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Natchez Historical Society awarded $2,400 grant



Danny Heitman lectures
Danny Heitman, a nationally recognized writer on John James Audubon, was the featured speaker at the January 2023 annual dinner meeting of the Natchez Historical Society. His topic was, “John James Audubon in Natchez: How a Fabled River Town Shaped His Life and Art.” (Visit Natchez)

From Visit Natchez:

Mississippi Humanities Council recently awarded a $2,400 grant to the Natchez Historical Society in support of the society’s monthly speakers’ program.

Specifically, the funding will cover the speakers’ honoraria of $2,400, said Alan Wolf, who serves as a director of the society and chair of its program committee. Wolf said that the society’s board of directors is all grateful to the council for the grant.

“It’s an endorsement of the importance and value to civic life of the NHS’s programing about Natchez’s history,” Wolf said. “The idea is that by understanding the circumstances, people, and issues of our past we can better address the challenges and opportunities of the present.”

Jessica Crawford

Jessica Fleming Crawford, southeast regional director for The Archaeological Conservancy, spoke at the May 23 meeting of the Natchez Historical Society. She talked about an archeological site related to the “Natchez Massacre” and chattel slavery in Natchez. (Visit Natchez)

In other words, he added, “the award recognizes the NHS’s seriousness of civic purpose.” Wolf said the recent grant application was the first one submitted to the council.

“The Mississippi Humanities Council is excited to support the Natchez Historical Society’s outstanding programming,” said Dr. Stuart Rockoff, executive director of the council. “This year’s series offers speakers on a diverse array of topics that explore the richness and complexity of Natchez history.”

Danny Heitman

Danny Heitman, author of “A Summer of Birds: John James Audubon at Oakley House” (LSU Press, 2008), was the featured speaker at this year’s annual dinner meeting of the Natchez Historical Society. (Visit Natchez)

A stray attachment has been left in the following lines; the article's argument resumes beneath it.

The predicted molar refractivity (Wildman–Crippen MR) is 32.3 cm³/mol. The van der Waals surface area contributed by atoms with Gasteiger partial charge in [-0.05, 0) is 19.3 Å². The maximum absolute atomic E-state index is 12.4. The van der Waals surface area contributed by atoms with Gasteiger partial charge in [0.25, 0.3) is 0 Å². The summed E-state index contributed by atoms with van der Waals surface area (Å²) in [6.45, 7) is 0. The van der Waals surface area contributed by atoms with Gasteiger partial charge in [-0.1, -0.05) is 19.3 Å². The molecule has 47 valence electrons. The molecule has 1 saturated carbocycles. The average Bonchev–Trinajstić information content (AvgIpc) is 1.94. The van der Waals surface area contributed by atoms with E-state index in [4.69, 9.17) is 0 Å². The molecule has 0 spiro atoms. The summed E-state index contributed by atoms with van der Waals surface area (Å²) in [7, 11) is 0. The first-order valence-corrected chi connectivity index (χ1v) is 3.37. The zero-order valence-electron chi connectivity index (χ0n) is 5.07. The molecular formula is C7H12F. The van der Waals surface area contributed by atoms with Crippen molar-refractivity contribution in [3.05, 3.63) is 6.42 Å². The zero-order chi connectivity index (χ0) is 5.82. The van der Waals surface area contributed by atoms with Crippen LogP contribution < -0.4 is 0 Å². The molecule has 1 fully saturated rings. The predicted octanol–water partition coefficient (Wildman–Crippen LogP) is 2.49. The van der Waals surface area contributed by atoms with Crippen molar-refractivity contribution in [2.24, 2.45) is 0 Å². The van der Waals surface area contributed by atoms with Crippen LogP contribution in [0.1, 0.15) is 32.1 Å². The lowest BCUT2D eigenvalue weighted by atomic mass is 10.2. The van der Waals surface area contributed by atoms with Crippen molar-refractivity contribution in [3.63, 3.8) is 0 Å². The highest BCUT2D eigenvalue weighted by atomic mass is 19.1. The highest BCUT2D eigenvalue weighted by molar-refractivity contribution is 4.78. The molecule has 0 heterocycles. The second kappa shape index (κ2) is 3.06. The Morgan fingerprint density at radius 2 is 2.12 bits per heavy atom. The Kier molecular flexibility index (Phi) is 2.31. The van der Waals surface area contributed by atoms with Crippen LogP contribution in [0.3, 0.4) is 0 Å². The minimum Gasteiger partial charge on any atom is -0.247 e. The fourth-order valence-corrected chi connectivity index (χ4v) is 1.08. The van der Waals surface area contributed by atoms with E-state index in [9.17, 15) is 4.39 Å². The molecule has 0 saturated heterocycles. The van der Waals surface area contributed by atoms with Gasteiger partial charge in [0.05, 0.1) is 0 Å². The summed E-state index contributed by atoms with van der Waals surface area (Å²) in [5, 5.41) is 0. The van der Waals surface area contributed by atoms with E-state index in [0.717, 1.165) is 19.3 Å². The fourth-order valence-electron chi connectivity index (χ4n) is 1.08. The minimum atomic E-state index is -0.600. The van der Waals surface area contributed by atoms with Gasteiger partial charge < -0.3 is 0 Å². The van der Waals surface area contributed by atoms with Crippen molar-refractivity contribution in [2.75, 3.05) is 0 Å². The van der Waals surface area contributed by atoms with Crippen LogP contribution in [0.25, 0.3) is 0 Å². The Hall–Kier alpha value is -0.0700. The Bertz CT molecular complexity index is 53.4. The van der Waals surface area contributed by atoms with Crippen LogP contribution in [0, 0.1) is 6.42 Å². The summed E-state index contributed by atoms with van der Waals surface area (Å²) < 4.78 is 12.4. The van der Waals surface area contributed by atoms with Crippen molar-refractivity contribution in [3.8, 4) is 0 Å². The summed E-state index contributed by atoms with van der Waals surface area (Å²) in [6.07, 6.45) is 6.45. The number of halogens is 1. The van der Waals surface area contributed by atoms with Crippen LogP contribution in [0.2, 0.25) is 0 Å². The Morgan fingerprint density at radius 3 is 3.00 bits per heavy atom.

The society was organized in 1954 to collect and disseminate historical material about Natchez and Adams County. The nonprofit is dedicated to the historical study of Natchez and the surrounding area.

“The local history spans an exceptionally long timeline from the Grand Village of the Natchez Indians to the present day city atop the high bluffs of the Father of Waters, the mighty Mississippi River,” the society notes on its website. “The contributions of Native Americans, African-Americans, and European settlers, have combined to form a rich local tapestry important to the understanding of the larger regional and national historical record.”

The society meets twice a month at the Historic Natchez Foundation. A formal meeting of its board of directors is held on the second Monday; on the fourth Tuesday, a public forum is held where recognized experts and historians give lectures and lead discussions on diverse topics related to Natchez’s history.

Since the creation of the program, speakers have included authors, university professors, independent scholars, community leaders, and elected officials.

The society also hosts an annual dinner in January that includes a speaker and presentation of its Historic Preservation Award. The award honors individuals or organizations who have made a significant contribution to historic preservation or the study of history within the Natchez area.

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